The Fall Of The House Of Usher, By Edgar Allan Poe

962 words - 4 pages

A writer can influence wording, diction, tone, and additional parts of language to make style. Style is the form of writing the author uses to build the story. Style is one of the most influential parts of a piece of fiction because it creates the overall mood and feeling. In “The Fall of the House of Usher,” the style is very gothic and dark, making an ominous mood to the story. This piece of fiction demonstrates Poe's skill for making a moving tone, an impeccable language, and a unique gothic style in his work.
The story begins with an unnamed narrator who receives a letter from an old friend named Roderick Usher, saying that he is ill and would like the narrators company. The story begins with no explanation of the narrator’s cause for coming to the house of Usher, and this mysteriousness places the tone for a plot that keeps you on the edge of your seat. The House of Usher, meaning equally the actual structure and the relatives, is a significant individual in the story. It is the main character that the narrator produces in to the reader, personified in its portrayal. In the exposition, the narrator states that he looks “upon the vacant eye-like windows,” giving the house a human-like characteristic. (Poe, XXX)
“The Fall of the House of Usher” is a frightening story, and the narrator is front and center for the majority of the strange occurrences. Poe’s story opens out in a cautious and tranquil way, maintaining its detachment from the indescribable parts and upholds viewpoint on all the wild situations. The narrator is anonymous, which proposes that his main purpose is to simply do as his title suggests, which is to narrate. One of the out of the ordinary things this narrator accomplishes is to suggest, repeatedly, that all efforts to precisely depict the strange activities of the House of Usher are in actual fact useless.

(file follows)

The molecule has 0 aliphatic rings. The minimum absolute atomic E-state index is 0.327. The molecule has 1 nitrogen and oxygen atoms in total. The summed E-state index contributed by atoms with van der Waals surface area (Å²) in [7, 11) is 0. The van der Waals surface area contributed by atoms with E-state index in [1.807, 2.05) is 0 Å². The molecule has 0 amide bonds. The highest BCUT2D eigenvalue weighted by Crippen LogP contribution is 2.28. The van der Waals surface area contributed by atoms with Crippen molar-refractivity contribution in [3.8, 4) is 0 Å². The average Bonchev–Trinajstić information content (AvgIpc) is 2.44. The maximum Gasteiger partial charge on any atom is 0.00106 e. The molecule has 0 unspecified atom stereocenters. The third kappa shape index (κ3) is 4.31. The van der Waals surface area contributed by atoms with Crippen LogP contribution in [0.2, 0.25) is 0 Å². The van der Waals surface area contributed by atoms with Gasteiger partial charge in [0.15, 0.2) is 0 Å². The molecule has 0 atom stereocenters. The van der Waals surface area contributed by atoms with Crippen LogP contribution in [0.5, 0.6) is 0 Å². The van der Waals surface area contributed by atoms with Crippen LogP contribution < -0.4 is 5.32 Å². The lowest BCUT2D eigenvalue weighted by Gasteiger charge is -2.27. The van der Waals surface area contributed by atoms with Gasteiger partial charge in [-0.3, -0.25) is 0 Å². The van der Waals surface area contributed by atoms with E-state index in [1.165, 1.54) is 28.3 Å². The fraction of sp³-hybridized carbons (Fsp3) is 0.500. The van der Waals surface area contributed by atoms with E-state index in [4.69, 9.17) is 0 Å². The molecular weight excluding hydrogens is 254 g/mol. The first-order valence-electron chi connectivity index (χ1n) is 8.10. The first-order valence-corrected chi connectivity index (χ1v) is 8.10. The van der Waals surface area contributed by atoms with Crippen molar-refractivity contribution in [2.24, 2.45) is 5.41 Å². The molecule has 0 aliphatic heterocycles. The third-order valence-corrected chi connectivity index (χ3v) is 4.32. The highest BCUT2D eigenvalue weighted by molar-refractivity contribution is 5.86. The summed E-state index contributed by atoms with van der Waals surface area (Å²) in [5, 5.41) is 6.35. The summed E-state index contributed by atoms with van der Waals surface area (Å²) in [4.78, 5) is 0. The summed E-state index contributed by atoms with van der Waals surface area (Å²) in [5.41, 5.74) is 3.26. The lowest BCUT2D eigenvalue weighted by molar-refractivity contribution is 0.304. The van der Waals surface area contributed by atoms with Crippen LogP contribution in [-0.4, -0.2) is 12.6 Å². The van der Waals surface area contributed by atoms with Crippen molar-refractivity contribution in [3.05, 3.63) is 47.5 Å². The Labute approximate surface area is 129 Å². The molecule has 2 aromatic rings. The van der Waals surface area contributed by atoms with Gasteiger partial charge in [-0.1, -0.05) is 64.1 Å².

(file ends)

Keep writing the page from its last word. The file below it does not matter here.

Perhaps the most notable example of irony in the story is the transformation Madeline goes through in the time between she is alive and at what time she is dead. When the narrator initially makes out Madeline, she is dreamlike. She is ghostly in the way she is in motion, disappearing with no any language suggesting strength or willpower. At the time she reappears she puts together a great deal more considerable shock on the characters and setting surrounding her. The reader could assume that Madeline would be weaker in death than in existence, however Poe demonstrates the precise opposite.
Poe’s addition of evocative language and a variety of metaphorical language improve the story’s wickedness, providing the house and its population creepy and supernatural characters. Poe’s effectual use of imagery, personification, repetition, and foreshadowing make a gloomy story getting to, and in the end making the fall of the house of Usher happen. Poe selects...

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